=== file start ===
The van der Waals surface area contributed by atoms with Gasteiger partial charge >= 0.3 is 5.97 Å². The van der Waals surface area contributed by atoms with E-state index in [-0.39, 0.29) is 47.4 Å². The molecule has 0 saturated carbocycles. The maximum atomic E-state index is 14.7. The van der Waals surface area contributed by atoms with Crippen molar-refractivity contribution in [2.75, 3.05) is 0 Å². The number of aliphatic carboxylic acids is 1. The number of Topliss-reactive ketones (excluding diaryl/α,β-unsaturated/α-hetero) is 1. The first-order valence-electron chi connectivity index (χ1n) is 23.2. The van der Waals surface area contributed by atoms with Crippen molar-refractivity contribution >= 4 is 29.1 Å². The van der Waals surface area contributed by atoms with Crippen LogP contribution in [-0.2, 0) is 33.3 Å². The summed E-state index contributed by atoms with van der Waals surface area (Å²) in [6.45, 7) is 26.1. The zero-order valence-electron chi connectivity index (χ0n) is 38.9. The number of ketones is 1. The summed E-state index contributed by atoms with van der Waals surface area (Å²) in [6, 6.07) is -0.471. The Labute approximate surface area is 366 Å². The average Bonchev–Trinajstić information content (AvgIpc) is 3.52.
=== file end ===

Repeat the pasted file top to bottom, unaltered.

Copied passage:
The van der Waals surface area contributed by atoms with Gasteiger partial charge >= 0.3 is 5.97 Å². The van der Waals surface area contributed by atoms with E-state index in [-0.39, 0.29) is 47.4 Å². The molecule has 0 saturated carbocycles. The maximum atomic E-state index is 14.7. The van der Waals surface area contributed by atoms with Crippen molar-refractivity contribution in [2.75, 3.05) is 0 Å². The number of aliphatic carboxylic acids is 1. The number of Topliss-reactive ketones (excluding diaryl/α,β-unsaturated/α-hetero) is 1. The first-order valence-electron chi connectivity index (χ1n) is 23.2. The van der Waals surface area contributed by atoms with Crippen molar-refractivity contribution >= 4 is 29.1 Å². The van der Waals surface area contributed by atoms with Crippen LogP contribution in [-0.2, 0) is 33.3 Å². The summed E-state index contributed by atoms with van der Waals surface area (Å²) in [6.45, 7) is 26.1. The zero-order valence-electron chi connectivity index (χ0n) is 38.9. The number of ketones is 1. The summed E-state index contributed by atoms with van der Waals surface area (Å²) in [6, 6.07) is -0.471. The Labute approximate surface area is 366 Å². The average Bonchev–Trinajstić information content (AvgIpc) is 3.52.